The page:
Weekend Woman's Hour: Angel Haze; Sheryl Crow; Women in WW1; Eileen Atkins; Drug addiction; Cancer over 70; Couples in fiction
World War One and its impact on women. Baroness Shirley Williams, broadcaster Kate Adie, Joanna Bourke, Professor of History at Birkbeck College and cultural historian Professor Maggie Andrews discuss how WW1 changed women's lives.
Author Jojo Moyes and writer Samantha Ellis discuss fictional relationships. Which would survive beyond the last page of a book and which are doomed to fail?
Rapper Angel Haze talks about about her troubled upbringing and how she uses music to help others.
Elizabeth Burton Philips, founder of Drug Fam on how to cope when a member of your family is a drug addict.
Actor Eileen Atkins on performing Shakespeare's greatest female characters.
Sheryl Crow talks about cancer, adopting as a single mother and her latest country music album.
Dr Maureen Baker, Chair of the Royal College of General Practitioners and Baroness Delyth Morgan, Chief Executive of the Breast Cancer Campaign discuss raising awareness of breast cancer in older women.
Highlights from the Woman's Hour week.
Presenters: Jane Garvey and Jenni Murray
Editor: Jane Thurlow
Producer: Rebecca Myatt.
World War One: Changing Women's Lives
In a special programme earlier ths week, we looked at how the war shaped the lives of a generation of women. While women in their thousands volunteered for war service and the number of women employed went up by more than a million by 1918, what power did women really achieve outside the home and how lasting was it? Jenni Murray was joined by Baroness Shirley Williams on the war's impact on the generation of her mother, Testament of Youth author Vera Brittain; writer and broadcaster Kate Adie; Joanna Bourke, Professor of History at Birkbeck College; and cultural historian Professor Maggie Andrews. We also heard about the work of doctors Flora Murray and Louisa Garrett Anderson who established and ran the only British army hospital - the Endell Street Military Hospital - staffed entirely by women in 1915, treating wounded soldiers.
Fictional couples: Happy Ever After?
US rapper Angel Haze is an outspoken voice in hip-hop, with her raw personal tales of rape and sexual abuse. She says she rejects labels of race, gender, and sexuality, and often deals with difficult topics in her lyrics, rather than common rap themes of money, drugs, and sex, as she wants to help others by sharing her experiences. Behind all this, she has her own powerful life story to tell - of a tough upbringing, growing up in a ‘religious cult’, being abused as a child, being banned from listening to music, coming out as “pansexual”, and standing out as a fearless female voice in the otherwise male-dominated, often homophobic, world of hip-hop. She was third in last year’s BBC Sound Of 2013 Poll, and now her debut album is just out, after she leaked it online against her record label’s wishes in a rush to let her fans hear her message. She joined Jane Garvey to tell her about her life and her music.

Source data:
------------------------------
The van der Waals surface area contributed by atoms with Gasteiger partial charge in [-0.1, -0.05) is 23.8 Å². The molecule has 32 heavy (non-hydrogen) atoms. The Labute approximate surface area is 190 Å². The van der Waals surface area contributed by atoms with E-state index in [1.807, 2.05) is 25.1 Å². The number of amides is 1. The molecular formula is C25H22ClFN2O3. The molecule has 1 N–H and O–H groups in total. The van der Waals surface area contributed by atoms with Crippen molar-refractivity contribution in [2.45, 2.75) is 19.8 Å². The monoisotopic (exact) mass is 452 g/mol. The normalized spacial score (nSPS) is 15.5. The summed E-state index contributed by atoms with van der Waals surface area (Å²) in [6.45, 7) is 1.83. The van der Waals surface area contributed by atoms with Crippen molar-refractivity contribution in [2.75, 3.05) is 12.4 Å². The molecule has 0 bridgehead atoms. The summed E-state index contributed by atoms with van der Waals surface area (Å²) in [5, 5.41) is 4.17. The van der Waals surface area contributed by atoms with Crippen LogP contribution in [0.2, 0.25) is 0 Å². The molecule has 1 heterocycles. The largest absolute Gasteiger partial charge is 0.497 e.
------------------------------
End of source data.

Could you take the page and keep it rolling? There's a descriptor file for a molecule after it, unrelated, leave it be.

Dirty Gold by Angel Haze is out now on Island Republic
Women who have lost their partner to drug addiction
This week the world of film and theatre has been rocked by news of the death of Philip Seymour Hoffman. Police suspect the actor died of an overdose; he was discovered with a hypodermic syringe in his arm and bags of heroin in his Manhattan apartment. Hoffman lived through a familiar pattern of experimentation, addiction, rehab, abstinence, relapse… He leaves behind three children. Jenni was joined by Elizabeth Burton-Phillips, founder of Drug Fam which is a support group for families of drug addicts, and by Gail, who spent 20 years with a partner who was addicted to heroin.
Eileen Atkins, Ellen Terry and Shakespeare's Women
Dame Eileen Atkins is currently on stage playing Ellen Terry in the new candlelit Sam Wannamaker Playhouse at the Globe. The play is an exploration of Shakespeare's female characters, Eileen joined Jenni to talk about the appeal of Shakespeare’s women and the challenges of a one woman performance.
Breast Cancer and Women over 70
As part of their Be Clear On Cancer Campaign, Public Health England have just launched a drive to raise awareness amongst older women about the increased risk they face of getting breast cancer. Around 13 500 women over 70 are diagnosed with the disease every year. Jane Garvey was joined by Dr Maureen Baker, Chair of the Royal College of General Practitioners, and by Baroness Dyleth Morgan, Chief Executive of the Breast Cancer Campaign, to talk about why women of this age are more likely to delay going to their GP.
Sheryl Crow’s new album is Feels Like Home.
|Interviewed Guest||Shirley Williams|
|Interviewed Guest||Kate Adie|
|Interviewed Guest||Joanna Bourke|
|Interviewed Guest||Maggie Andrews|
|Interviewed Guest||Jojo Moyes|
|Interviewed Guest||Samantha Ellis|
|Interviewed Guest||Angel Haze|
|Interviewed Guest||Elizabeth Burton-Philips|
|Interviewed Guest||Eileen Atkins|
|Interviewed Guest||Maureen Baker|
|Interviewed Guest||Delyth Morgan|